AUBURN — Councilors may not be constitutional scholars, but they will try to tackle the issue of federal campaign finance reform.
Councilors agreed to consider adopting a resolution or statement calling for a national review of how political action committees influence elections.
“I think this does relate to the city of Auburn and election to some of our offices here,” Councilor Tizz Crowley said. “I’m not sure about some of the wording or that we can speak on behalf of the citizens of Auburn. However, I think the dialog is important.”
Lewiston’s City Council adopted a resolution in September that targets the U.S. Supreme Court’s 2010 Citizens United versus the Federal Election Commission decision that ruled that some campaign finance reporting rules violated the First Amendment.
It calls for a new constitutional amendment that would define election spending as different from protected First Amendment speech, let state and federal government regulate election spending and clarify that human beings are endowed with constitutional rights. Corporations are not guaranteed constitutional protection, according to the resolution.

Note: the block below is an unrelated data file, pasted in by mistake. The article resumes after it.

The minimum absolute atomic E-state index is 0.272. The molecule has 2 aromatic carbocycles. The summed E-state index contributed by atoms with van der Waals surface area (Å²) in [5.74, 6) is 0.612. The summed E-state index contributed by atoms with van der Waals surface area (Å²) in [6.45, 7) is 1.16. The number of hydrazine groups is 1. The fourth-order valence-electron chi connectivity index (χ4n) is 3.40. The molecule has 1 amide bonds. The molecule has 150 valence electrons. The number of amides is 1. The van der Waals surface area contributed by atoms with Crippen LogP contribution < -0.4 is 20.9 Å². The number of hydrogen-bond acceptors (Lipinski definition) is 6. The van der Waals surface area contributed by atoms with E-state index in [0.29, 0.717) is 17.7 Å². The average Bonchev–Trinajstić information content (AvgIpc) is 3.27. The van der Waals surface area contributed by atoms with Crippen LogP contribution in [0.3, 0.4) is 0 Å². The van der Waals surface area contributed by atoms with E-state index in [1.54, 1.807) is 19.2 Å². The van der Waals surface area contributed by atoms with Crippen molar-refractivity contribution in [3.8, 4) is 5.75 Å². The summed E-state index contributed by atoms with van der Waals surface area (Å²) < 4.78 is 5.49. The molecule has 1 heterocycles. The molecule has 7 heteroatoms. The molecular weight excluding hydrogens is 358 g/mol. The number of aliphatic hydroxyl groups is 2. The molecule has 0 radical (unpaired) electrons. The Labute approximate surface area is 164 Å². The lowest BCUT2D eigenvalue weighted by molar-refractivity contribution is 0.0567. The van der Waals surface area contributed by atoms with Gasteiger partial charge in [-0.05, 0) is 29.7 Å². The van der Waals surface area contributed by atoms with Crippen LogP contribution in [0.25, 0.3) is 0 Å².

Portland, Bangor, Waterville and several other Maine communities have also adopted resolutions calling for new campaign finance definitions.
Mayor Jonathan LaBonte said he was not sure it was good use of the City Council’s time.
“Given the depth and breadth of items the council already has on its plate, I’m not sure if they are in a position to immerse themselves enough in this issue to understand all the legal nuances,” LaBonte said.
Councilor David Young agreed.
“There are much more important things that we should act on first before we act on this,” Young said.
But Councilors Robert Hayes, Tizz Crowley and Belinda Gerry said it’s worth some debate at the local level.
“At least we should bring it forward for some discussion,” Hayes said. “I agree that we should not spend a lot of time on it. But I think it’s something that could effect us.”